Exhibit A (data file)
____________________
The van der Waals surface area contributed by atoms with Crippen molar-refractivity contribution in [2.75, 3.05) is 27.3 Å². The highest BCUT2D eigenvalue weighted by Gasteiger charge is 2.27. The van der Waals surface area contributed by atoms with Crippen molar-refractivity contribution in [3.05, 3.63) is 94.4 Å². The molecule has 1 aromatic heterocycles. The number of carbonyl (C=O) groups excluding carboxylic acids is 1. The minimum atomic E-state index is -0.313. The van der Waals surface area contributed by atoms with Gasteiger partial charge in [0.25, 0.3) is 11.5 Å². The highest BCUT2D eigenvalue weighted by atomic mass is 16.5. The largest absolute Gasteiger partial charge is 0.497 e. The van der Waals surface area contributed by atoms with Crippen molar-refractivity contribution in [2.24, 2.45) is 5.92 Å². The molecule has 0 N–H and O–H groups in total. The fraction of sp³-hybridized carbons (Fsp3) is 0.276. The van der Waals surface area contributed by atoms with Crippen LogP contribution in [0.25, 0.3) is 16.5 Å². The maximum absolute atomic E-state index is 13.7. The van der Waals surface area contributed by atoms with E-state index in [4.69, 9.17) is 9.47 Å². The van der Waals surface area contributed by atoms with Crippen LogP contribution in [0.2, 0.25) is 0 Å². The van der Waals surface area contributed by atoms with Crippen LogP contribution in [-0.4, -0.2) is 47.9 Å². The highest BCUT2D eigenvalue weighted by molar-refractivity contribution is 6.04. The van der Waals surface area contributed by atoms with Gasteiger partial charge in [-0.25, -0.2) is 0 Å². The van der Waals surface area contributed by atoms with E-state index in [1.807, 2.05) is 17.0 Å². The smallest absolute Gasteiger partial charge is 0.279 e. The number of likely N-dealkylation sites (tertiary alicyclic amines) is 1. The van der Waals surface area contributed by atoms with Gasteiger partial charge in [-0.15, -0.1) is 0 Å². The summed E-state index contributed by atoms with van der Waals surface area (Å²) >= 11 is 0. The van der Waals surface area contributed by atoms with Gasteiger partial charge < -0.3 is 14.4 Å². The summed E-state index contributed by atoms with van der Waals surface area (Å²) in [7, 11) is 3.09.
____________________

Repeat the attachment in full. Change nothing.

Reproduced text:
The van der Waals surface area contributed by atoms with Crippen molar-refractivity contribution in [2.75, 3.05) is 27.3 Å². The highest BCUT2D eigenvalue weighted by Gasteiger charge is 2.27. The van der Waals surface area contributed by atoms with Crippen molar-refractivity contribution in [3.05, 3.63) is 94.4 Å². The molecule has 1 aromatic heterocycles. The number of carbonyl (C=O) groups excluding carboxylic acids is 1. The minimum atomic E-state index is -0.313. The van der Waals surface area contributed by atoms with Gasteiger partial charge in [0.25, 0.3) is 11.5 Å². The highest BCUT2D eigenvalue weighted by atomic mass is 16.5. The largest absolute Gasteiger partial charge is 0.497 e. The van der Waals surface area contributed by atoms with Crippen molar-refractivity contribution in [2.24, 2.45) is 5.92 Å². The molecule has 0 N–H and O–H groups in total. The fraction of sp³-hybridized carbons (Fsp3) is 0.276. The van der Waals surface area contributed by atoms with Crippen LogP contribution in [0.25, 0.3) is 16.5 Å². The maximum absolute atomic E-state index is 13.7. The van der Waals surface area contributed by atoms with E-state index in [4.69, 9.17) is 9.47 Å². The van der Waals surface area contributed by atoms with Crippen LogP contribution in [0.2, 0.25) is 0 Å². The van der Waals surface area contributed by atoms with Crippen LogP contribution in [-0.4, -0.2) is 47.9 Å². The highest BCUT2D eigenvalue weighted by molar-refractivity contribution is 6.04. The van der Waals surface area contributed by atoms with Gasteiger partial charge in [-0.25, -0.2) is 0 Å². The van der Waals surface area contributed by atoms with E-state index in [1.807, 2.05) is 17.0 Å². The smallest absolute Gasteiger partial charge is 0.279 e. The number of likely N-dealkylation sites (tertiary alicyclic amines) is 1. The van der Waals surface area contributed by atoms with Gasteiger partial charge in [-0.15, -0.1) is 0 Å². The summed E-state index contributed by atoms with van der Waals surface area (Å²) >= 11 is 0. The van der Waals surface area contributed by atoms with Gasteiger partial charge < -0.3 is 14.4 Å². The summed E-state index contributed by atoms with van der Waals surface area (Å²) in [7, 11) is 3.09.